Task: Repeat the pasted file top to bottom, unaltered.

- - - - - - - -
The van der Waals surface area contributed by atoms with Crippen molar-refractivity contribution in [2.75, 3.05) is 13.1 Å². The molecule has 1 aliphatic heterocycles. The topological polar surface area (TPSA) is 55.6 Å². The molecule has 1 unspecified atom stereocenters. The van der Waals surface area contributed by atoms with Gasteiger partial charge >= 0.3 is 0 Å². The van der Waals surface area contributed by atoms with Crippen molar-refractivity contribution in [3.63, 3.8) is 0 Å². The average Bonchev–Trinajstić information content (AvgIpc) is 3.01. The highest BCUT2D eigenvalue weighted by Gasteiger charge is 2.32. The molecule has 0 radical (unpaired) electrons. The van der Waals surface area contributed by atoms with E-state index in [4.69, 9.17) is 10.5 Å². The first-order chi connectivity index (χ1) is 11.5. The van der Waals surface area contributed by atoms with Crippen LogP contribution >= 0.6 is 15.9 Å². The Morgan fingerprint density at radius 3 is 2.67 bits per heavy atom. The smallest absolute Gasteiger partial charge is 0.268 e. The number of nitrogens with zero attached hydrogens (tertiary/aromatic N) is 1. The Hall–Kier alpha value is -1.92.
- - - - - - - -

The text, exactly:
The van der Waals surface area contributed by atoms with Crippen molar-refractivity contribution in [2.75, 3.05) is 13.1 Å². The molecule has 1 aliphatic heterocycles. The topological polar surface area (TPSA) is 55.6 Å². The molecule has 1 unspecified atom stereocenters. The van der Waals surface area contributed by atoms with Gasteiger partial charge >= 0.3 is 0 Å². The van der Waals surface area contributed by atoms with Crippen molar-refractivity contribution in [3.63, 3.8) is 0 Å². The average Bonchev–Trinajstić information content (AvgIpc) is 3.01. The highest BCUT2D eigenvalue weighted by Gasteiger charge is 2.32. The molecule has 0 radical (unpaired) electrons. The van der Waals surface area contributed by atoms with E-state index in [4.69, 9.17) is 10.5 Å². The first-order chi connectivity index (χ1) is 11.5. The van der Waals surface area contributed by atoms with Crippen LogP contribution >= 0.6 is 15.9 Å². The Morgan fingerprint density at radius 3 is 2.67 bits per heavy atom. The smallest absolute Gasteiger partial charge is 0.268 e. The number of nitrogens with zero attached hydrogens (tertiary/aromatic N) is 1. The Hall–Kier alpha value is -1.92.